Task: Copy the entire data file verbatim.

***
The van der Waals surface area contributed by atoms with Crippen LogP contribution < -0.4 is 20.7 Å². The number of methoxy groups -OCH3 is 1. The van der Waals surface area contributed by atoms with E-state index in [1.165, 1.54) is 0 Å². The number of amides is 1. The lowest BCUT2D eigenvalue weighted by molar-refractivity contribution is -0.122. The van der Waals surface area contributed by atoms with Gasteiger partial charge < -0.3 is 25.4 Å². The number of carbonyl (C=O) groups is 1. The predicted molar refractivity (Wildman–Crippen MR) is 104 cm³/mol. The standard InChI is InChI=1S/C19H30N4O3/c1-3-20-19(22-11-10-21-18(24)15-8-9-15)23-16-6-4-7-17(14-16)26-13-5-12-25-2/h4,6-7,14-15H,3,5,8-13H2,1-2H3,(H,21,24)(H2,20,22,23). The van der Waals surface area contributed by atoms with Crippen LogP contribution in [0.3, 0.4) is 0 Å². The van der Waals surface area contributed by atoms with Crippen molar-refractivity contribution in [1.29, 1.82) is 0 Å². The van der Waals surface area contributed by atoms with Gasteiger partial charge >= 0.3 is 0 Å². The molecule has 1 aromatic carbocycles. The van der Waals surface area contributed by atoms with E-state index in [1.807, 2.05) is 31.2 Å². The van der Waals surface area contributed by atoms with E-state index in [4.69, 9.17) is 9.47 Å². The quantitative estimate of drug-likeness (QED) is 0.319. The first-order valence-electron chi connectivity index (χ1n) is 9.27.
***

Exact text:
The van der Waals surface area contributed by atoms with Crippen LogP contribution < -0.4 is 20.7 Å². The number of methoxy groups -OCH3 is 1. The van der Waals surface area contributed by atoms with E-state index in [1.165, 1.54) is 0 Å². The number of amides is 1. The lowest BCUT2D eigenvalue weighted by molar-refractivity contribution is -0.122. The van der Waals surface area contributed by atoms with Gasteiger partial charge < -0.3 is 25.4 Å². The number of carbonyl (C=O) groups is 1. The predicted molar refractivity (Wildman–Crippen MR) is 104 cm³/mol. The standard InChI is InChI=1S/C19H30N4O3/c1-3-20-19(22-11-10-21-18(24)15-8-9-15)23-16-6-4-7-17(14-16)26-13-5-12-25-2/h4,6-7,14-15H,3,5,8-13H2,1-2H3,(H,21,24)(H2,20,22,23). The van der Waals surface area contributed by atoms with Crippen LogP contribution in [0.3, 0.4) is 0 Å². The van der Waals surface area contributed by atoms with Crippen molar-refractivity contribution in [1.29, 1.82) is 0 Å². The van der Waals surface area contributed by atoms with Gasteiger partial charge >= 0.3 is 0 Å². The molecule has 1 aromatic carbocycles. The van der Waals surface area contributed by atoms with E-state index in [1.807, 2.05) is 31.2 Å². The van der Waals surface area contributed by atoms with E-state index in [4.69, 9.17) is 9.47 Å². The quantitative estimate of drug-likeness (QED) is 0.319. The first-order valence-electron chi connectivity index (χ1n) is 9.27.